The Star of absence/10 - We are all protagonists of the book of God, who reads it, is moved by it and loves us.
By Luigino Bruni
Published in Avvenire 05/02/2023
"Those circles, that seemed to be conceived in you as reflected light, when traversed by my eyes, a little, seemed to be adorned inside themselves, with our image, in its proper colours, and, to that, my sight was wholly committed"
Dante Alighieri, Paradiso XXXIII, 127-132
The sad way in which cruel Haman meets his end and Esther’s victory offer us the opportunity to understand new aspects of biblical humanism and the ethical role of our reading.
Re-reading our most beloved books from time to time is an excellent exercise in understanding the moral development of our soul. Years later, we may realize that we feel different emotions from those we felt in the past when faced with the same pages. We meet characters we used to hate and that disdain has made us better, and suddenly we find ourselves inside a new strange feeling of compassion, and an unknown piety flourishes. Life and pain have tamed us and taught us that, hidden underneath sins and wickedness there is a radical kind of innocence kept in the heart of every person on earth. And we finally see it, recognize it, and tune in with it while it moves us.
Great literature is essential thanks to these improbable exercises in empathy as well. Biblical reading, furthermore, allows us to carry out this exercise while reading a single book. There is no need to spend years doing it; it is quite possible for this new pietas to mature chapter after chapter in a matter of days. Without really wanting to or being aware of it, we are moved by Cain the fratricide, by the repudiated Saul, by the brothers who sell Joseph, by the rich young man who does not pass through the eye of the needle, by the Levite and the priest who see but continue on their way. Hence, a deep and invincible desire, that no one should be deprived of the dignity of recognizing his own face "adorned with our image" in the heart of God, is suddenly born within us.
«When Haman told his wife Zeresh and all his friends everything that had happened to him, his wise men and his wife Zeresh said to him, “If Mordecai, before whom you have begun to fall, is of Jewish descent, you will not prevail against him but will surely fall before him”» (Esther 6,13). After the fortunes (purim) of Mordecai and Prime Minister Haman began to reverse, Haman returned home, and there he heard his wife speak words of truth that he had never wanted to hear. Zeresh had entered the scene in chapter 5, with a different role, when her husband was at the peak of his success and was preparing for the banquet with Esther and the king – here their roles and fortune are reversed, as well: « Nevertheless Haman restrained himself and went home, and he sent and called for his friends and his wife Zeresh… “Let a gallows be made, fifty cubits high, and in the morning suggest to the king that Mordecai be hanged on it; then go merrily with the king to the banquet.” And the thing pleased Haman; so he had the gallows made» (Esther 5,10-14). A bad ancient of the Persian-Iranian leaders to have the victims hanged on tall poles (about 25 meters), wooden poles or iron cranes. In a biblical universe inhabited by female stars who leave brilliant trails of sapiential light, every now and then a woman appears to play a dark part. Zeresh is a companion of Jezebel and Athaliah, women and wives who wove plans of death and pronounced words of curses. Human history is also made up of decisions made by powerful men, born in the intimate dialogue in their home with a woman; these different and good words, often, almost always, humanized (and humanize) them and their power, but they rarely enraged and made them worse. The Bible is not ideological also due to this continuous reversal of roles and "destiny", which does not block social categories or genders or people in the perfect traps of "always" and "never".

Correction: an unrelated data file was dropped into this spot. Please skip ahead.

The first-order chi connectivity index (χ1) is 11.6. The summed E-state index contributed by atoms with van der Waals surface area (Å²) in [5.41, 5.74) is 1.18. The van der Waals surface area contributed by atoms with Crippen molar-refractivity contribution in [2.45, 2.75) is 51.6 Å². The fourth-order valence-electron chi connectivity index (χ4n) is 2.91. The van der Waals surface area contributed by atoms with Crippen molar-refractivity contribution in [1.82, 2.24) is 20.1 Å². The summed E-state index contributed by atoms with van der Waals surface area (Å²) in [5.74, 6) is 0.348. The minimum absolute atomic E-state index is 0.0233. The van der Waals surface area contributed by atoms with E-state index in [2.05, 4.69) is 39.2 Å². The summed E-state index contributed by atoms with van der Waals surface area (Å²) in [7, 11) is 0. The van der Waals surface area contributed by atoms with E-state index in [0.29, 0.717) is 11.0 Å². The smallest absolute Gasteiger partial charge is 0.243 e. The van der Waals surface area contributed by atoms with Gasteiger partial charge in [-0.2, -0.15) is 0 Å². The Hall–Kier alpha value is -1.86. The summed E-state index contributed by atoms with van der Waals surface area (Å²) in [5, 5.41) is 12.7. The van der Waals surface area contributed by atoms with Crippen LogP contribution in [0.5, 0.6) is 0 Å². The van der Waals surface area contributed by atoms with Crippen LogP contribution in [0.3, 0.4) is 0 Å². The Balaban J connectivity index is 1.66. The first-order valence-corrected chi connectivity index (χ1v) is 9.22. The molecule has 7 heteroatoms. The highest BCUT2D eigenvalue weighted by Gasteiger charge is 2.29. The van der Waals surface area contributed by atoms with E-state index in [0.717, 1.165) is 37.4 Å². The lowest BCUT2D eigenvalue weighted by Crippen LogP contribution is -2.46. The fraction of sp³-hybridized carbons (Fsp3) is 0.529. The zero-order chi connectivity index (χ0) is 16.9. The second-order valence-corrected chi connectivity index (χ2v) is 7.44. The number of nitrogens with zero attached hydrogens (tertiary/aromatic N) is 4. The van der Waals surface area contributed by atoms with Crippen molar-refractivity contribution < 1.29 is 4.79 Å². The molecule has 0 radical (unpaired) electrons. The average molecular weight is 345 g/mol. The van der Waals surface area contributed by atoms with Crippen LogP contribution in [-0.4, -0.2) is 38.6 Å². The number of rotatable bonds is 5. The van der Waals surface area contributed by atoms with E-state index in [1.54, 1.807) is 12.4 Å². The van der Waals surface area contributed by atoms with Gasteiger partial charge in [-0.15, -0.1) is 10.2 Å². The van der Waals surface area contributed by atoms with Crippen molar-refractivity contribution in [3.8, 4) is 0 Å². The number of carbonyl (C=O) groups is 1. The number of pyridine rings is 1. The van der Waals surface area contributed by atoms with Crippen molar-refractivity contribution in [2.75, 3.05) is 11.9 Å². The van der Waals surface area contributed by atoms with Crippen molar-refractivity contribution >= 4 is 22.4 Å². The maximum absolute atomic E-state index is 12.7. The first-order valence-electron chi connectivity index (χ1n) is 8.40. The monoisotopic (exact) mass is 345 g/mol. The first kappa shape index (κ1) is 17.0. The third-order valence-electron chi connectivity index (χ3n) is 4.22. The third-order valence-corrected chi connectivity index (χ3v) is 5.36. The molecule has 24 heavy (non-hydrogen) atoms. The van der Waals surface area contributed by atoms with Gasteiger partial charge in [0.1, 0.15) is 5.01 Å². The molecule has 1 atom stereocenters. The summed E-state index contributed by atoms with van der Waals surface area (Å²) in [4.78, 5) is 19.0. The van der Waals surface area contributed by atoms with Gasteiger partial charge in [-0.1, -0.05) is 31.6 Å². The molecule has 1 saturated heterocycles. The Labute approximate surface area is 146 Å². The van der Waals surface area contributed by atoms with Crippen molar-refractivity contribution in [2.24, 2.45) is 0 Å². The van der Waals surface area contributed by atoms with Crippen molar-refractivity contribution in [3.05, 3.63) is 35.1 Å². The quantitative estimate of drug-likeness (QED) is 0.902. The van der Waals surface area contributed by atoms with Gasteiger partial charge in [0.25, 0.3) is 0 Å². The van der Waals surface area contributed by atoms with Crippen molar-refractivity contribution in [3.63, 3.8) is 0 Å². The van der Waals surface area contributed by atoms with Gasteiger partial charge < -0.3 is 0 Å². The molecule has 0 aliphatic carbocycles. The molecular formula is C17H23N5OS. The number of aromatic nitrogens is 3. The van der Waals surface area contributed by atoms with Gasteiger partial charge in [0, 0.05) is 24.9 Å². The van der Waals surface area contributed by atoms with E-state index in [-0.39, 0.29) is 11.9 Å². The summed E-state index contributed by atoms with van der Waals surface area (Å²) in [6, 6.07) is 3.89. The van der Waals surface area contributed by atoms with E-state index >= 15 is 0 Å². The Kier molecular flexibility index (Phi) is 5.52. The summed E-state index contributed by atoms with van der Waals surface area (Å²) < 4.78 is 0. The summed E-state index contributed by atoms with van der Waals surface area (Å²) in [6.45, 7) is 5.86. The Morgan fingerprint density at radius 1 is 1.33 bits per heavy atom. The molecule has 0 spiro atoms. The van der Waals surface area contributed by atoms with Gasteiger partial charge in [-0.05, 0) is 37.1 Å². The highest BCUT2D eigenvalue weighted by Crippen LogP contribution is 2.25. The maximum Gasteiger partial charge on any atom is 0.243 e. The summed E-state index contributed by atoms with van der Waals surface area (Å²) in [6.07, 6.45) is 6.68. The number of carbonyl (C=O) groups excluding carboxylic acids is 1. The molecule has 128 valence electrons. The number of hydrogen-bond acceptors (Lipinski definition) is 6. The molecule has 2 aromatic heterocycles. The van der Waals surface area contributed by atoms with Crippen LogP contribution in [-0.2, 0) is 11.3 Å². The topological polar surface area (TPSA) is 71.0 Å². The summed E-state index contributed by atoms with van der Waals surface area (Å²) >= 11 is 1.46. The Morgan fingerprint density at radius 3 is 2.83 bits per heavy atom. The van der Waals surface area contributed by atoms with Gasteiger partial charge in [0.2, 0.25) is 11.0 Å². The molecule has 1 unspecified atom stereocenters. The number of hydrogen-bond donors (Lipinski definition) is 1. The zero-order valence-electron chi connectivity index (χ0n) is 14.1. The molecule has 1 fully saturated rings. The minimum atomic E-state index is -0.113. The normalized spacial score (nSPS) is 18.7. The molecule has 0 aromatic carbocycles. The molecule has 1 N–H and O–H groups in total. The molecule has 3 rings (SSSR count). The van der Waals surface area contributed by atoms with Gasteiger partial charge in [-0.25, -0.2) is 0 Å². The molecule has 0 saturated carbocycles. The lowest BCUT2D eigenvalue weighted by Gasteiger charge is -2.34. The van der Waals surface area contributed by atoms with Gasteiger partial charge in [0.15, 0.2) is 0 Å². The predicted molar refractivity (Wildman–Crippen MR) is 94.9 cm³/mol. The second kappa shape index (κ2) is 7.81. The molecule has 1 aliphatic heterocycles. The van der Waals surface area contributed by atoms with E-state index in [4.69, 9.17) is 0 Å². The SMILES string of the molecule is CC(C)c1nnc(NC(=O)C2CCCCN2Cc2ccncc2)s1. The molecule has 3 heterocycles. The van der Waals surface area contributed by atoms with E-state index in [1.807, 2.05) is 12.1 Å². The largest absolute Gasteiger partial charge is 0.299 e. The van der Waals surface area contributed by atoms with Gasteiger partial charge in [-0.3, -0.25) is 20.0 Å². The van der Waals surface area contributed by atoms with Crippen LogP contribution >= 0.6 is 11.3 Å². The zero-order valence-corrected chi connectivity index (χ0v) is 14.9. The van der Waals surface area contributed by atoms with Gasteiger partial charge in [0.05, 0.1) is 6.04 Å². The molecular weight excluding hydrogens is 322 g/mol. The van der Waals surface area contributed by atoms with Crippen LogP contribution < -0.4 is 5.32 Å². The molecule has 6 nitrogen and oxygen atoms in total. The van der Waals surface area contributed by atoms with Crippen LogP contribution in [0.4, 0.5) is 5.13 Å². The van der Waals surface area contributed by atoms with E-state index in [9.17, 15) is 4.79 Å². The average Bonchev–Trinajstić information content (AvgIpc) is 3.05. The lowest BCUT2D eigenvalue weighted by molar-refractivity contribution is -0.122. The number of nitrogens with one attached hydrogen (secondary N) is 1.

«While they were still talking with him, the king’s eunuchs came, and hastened to bring Haman to the banquet which Esther had prepared» (Esther 6,14). After two consecutive postponements, here we finally find ourselves at the dramatic centre of the book of Esther: «The king again asked, “Queen Esther, what is your petition? It will be given you. What is your request? Even up to half the kingdom, it will be granted”» (Esther 7,1-2). Thus we are back to that "half of the kingdom" that reminds readers of the New Testament of Herodias - the Bible must be read as a whole, sometimes the light of a character in a book serves to compensate for the darkness of another, thus reducing the global ethical and spiritual impact. Here is the request we have been waiting for so long: «Then Queen Esther answered, “If I have found favor with you, Your Majesty, and if it pleases you, grant me my life - this is my petition. And spare my people - this is my request» (Esther 7,3). King Xerxes asked Queen Esther, «Who is he? Where is he—the man who has dared to do such a thing?» (Esther 7,5-6).